Access Fund recently announced that Chris Winter will become the new Executive Director of the organization in January 2019. Prior to Winter, Brady Robinson had held the position for nearly 11 years.
We wanted to find out what Winter brings to the table and where he sees Access Fund concentrating its efforts over the next few years. We caught up with him for a quick phone call as he gets ready to make the move to Boulder, Colorado and start in his new role!
Q&A with Chris Winter
So what is your professional background?
So my professional background is as an environmental attorney. I’ve been working on the conservation of public lands for about twenty years.
I started an environmental non-profit law firm in 2001. Since that time I’ve been working with community groups, climbers, recreationalists and environmental groups on conserving public lands and other environmental issues.
I’ve spent plenty of time in federal court litigating, but also worked on wilderness.
I won a sharp end award from Access Fund in 2015. I had worked with some folks here in Oregon on Trout Creek. The Bureau of Land Management had wanted a blanket closure, so I worked with some regional groups on getting a more reasonable seasonal raptor closure. I also helped out with the recent access issues at Madrone Wall.
And your climbing experience?
I’ve been climbing a long time. I live in Oregon, so a lot of my climbing has been trad and alpine in the Pacific Northwest. Lots of mountaineering but also alpine rock.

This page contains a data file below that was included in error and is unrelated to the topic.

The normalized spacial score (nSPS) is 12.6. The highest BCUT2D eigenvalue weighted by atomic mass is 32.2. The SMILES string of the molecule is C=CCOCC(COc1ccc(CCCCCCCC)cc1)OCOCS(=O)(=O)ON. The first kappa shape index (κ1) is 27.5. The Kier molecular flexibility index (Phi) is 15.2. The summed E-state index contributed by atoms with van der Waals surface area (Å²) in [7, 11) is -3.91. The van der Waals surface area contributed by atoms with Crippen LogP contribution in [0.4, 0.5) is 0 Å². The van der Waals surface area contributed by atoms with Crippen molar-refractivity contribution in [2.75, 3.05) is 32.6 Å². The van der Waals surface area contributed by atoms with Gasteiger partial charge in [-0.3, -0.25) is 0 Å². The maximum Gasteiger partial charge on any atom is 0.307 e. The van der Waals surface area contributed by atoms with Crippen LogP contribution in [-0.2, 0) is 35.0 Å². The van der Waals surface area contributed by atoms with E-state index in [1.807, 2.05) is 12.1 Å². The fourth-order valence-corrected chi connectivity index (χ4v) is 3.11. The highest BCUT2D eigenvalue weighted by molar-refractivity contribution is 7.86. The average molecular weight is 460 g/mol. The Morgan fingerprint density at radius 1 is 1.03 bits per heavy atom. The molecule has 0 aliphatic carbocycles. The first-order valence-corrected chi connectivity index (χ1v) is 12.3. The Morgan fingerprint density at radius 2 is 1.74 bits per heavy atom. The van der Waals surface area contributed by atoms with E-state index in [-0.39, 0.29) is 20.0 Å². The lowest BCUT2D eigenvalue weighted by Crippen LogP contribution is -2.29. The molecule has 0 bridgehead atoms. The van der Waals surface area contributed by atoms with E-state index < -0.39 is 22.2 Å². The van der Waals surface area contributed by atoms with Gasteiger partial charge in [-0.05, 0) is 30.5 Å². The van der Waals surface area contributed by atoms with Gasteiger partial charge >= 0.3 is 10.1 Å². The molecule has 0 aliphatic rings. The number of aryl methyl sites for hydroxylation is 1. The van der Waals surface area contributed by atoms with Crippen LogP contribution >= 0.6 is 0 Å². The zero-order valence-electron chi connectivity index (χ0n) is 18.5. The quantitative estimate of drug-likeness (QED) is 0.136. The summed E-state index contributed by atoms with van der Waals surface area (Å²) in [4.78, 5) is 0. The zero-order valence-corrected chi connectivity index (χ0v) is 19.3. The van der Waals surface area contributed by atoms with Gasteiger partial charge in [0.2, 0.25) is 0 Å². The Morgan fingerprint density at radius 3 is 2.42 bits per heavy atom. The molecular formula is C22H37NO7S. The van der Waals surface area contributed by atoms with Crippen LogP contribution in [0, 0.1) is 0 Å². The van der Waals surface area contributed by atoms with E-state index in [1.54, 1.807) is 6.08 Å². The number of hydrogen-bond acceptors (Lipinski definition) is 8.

I do love sport climbing though too. I consider myself an all-arounder.
I’m from Seattle and I was born into a climbing family in the 1970s. I feel really lucky to have been exposed to slideshows, by climbers who went to the Himalayas and other big mountains, when I was a really little kid. I had that burned into my mind from a really early age.
What do you hope to accomplish during your tenure at the Access Fund?
So I’m still getting my feet on the ground, but I hope to focus on the core mission: Keeping climbing areas open, on both public and private lands.
Both public and private lands are facing unique challenges, and I think my background can help support that really important work.
We have to focus on public lands policy as well. We’re dealing with a lot of different threats right now, and that’s really in my wheelhouse. So helping to keep public lands available to climbers is a big topic.
Anything you’re particularly excited or nervous about?
I’m not nervous about anything. A big part of what’s happening right now is that areas are facing threats in terms of sustainability and conservation, what with the growth of the sport. So I’m excited about figuring out how we tackle that.
And part of that is getting more climbers engaged, which I’m also excited about. When someone gets engaged—even in little ways, like writing letters or going to Adopt-a-Crag events—they take ownership more.
You’ll be moving to Boulder for the new gig. Sounds like you’ve climbed there a bit before. What’s the best climb you’ve done in the Front Range?
Probably the most memorable climb for me was the Petit Grepon. I bivied under a boulder with my buddy. We were there in 2013 when the historic floods hit. We had been in Estes for two weeks trying to climb the Diamond but the weather was so bad. So we finally bailed and did the Petit.